Carlos Alvarado Quesada became the youngest modern President of Costa Rica when he beat the National Restoration’s candidate conservative evangelical pastor Fabricio Alvarado Munoz for the presidency.
Prior to the elections, surveys showed both candidates on a neck- and- neck race. However, with 95% of the ballots accounted for, Alvarado Quesada was firmly ahead with 60.8% of the votes versus 39.2% for Alvarado Munoz.
It was an unexpected victory; more so that Alvarado Quesada, a centre- left former cabinet minister, novelist and progressive rock singer, won by a wide 20 point margin.
A poll on gay marriage before the elections showed that 7 out of 10 Costa Ricans opposed it. Alvarado Munoz built his political career campaigning versus gay marriage and ran a platform which upheld Catholic values.
In contrast, Alvarado Quesada pledged to support gay marriage and vowed to uphold the decision of the inter- American Court of Human Rights that all of its signatories – including Costa Rica should guarantee equal rights to marriage for same sex couples.
Apparently, the surveys did not reflect the overwhelming sentiment of Costa Ricans about gay marriage and rights for same- sex couples. This observation was articulated by Alvarado Quesada in his victory speech:
“Costa Rica once again delivered a beautiful democratic message. My commitment is to a government for everybody, in equality and liberty. There is much more that unites us than divides us.”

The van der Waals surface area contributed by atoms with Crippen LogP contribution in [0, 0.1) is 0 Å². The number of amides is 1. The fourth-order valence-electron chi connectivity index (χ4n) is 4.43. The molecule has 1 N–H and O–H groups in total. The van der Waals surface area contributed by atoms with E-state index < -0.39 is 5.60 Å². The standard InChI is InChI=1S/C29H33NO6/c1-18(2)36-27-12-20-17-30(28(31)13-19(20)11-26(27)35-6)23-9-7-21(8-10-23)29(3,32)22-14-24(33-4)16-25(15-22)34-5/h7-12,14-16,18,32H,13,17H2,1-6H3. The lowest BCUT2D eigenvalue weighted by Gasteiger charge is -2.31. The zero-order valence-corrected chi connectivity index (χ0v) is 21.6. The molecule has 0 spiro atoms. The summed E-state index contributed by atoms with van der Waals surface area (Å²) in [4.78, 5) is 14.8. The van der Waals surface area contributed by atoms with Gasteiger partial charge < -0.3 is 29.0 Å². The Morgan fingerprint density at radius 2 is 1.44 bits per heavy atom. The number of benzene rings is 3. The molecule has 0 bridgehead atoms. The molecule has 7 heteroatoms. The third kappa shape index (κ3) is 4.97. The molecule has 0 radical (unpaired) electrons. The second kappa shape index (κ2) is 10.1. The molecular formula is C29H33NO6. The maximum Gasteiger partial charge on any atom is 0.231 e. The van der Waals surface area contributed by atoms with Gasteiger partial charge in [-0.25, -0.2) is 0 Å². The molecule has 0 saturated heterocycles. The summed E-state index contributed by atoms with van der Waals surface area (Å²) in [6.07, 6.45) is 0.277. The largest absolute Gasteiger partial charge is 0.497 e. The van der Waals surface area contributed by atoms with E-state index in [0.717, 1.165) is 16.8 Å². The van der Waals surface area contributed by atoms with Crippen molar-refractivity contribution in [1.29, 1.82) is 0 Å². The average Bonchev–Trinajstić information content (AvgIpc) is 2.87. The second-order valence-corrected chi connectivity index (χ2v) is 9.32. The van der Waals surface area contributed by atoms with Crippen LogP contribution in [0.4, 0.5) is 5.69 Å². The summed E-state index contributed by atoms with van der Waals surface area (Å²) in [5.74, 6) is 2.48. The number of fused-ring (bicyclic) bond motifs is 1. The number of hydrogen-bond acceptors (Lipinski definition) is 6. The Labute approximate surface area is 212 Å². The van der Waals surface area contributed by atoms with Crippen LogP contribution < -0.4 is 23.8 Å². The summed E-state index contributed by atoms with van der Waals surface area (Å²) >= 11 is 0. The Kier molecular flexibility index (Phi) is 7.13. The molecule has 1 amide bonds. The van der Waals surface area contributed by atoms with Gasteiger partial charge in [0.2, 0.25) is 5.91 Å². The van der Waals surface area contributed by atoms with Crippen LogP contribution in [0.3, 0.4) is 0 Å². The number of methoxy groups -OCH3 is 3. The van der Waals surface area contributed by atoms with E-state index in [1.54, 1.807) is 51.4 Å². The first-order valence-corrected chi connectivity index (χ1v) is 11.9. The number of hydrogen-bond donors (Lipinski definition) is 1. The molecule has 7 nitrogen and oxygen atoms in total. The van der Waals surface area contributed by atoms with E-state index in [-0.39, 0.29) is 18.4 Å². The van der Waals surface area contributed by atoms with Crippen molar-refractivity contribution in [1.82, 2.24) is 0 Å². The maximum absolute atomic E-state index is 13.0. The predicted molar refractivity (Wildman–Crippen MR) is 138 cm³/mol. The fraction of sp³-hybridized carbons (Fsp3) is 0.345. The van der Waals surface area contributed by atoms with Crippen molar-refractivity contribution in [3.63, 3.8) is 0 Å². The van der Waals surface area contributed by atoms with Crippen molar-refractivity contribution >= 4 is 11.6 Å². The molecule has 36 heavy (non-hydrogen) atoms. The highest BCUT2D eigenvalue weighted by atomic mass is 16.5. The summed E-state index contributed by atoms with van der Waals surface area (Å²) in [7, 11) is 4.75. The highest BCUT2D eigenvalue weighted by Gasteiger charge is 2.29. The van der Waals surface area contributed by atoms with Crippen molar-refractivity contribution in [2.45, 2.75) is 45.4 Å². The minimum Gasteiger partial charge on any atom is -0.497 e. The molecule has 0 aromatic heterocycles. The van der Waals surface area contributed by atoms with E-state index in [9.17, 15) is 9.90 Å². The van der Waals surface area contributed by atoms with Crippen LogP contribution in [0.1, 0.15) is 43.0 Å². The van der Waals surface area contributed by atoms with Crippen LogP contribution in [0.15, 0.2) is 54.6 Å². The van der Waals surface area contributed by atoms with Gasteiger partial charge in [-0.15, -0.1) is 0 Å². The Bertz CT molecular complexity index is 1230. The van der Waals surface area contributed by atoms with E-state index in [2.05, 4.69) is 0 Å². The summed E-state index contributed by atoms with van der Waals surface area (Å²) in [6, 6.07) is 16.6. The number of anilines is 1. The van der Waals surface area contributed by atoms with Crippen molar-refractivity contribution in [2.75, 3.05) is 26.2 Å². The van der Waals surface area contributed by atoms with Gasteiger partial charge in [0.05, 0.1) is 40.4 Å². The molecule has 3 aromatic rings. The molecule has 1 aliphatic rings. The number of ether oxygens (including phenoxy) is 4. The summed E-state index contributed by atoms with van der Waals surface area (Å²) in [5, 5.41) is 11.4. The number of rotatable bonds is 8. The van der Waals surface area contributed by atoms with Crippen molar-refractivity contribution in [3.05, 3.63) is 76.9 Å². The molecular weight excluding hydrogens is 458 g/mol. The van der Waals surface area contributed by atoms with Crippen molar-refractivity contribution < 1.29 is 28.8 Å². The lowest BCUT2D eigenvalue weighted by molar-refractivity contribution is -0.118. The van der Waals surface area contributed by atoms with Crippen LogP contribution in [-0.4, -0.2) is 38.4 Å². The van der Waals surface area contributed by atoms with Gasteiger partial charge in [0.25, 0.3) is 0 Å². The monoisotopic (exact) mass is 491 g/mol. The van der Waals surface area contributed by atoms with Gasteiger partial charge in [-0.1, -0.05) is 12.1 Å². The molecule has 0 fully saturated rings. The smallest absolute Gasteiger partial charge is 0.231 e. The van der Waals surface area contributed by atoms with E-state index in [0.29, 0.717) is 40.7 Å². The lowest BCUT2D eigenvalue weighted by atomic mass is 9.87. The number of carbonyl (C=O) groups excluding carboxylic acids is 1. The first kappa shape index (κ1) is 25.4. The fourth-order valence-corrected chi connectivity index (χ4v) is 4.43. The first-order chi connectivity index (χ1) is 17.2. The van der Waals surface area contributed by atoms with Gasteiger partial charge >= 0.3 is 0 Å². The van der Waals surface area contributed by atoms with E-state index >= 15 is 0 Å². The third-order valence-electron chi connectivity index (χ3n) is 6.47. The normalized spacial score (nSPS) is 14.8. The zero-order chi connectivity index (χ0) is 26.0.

Alvarado Quesada joins Emmanuel Macron of France and Jacinda Arden of New Zealand as the youngest national leaders who were elected before the age of 40.
Alvarado Munoz on his part called the decision of the inter-American Court of Human Rights a “violation of traditionally Catholic Costa Rica’s sovereignty and values.” He vowed to pull Costa Rica out of the court as well as the Organization of American States if he became President. Among the countries in the region, only Uruguay, Colombia, Brazil and Argentina have recognized and approved same- sex marriage.
For Alvarado Quesada, he believed Alvarado Munoz’s campaign message was a reflection of most Western democracies that are dealing with fundamentalist ideologies:
“I think it’s a reflection of what’s happening in the region and the world, including Brexit in Britain. People are experimenting across the world with movements that push a single- issue or populist agendas.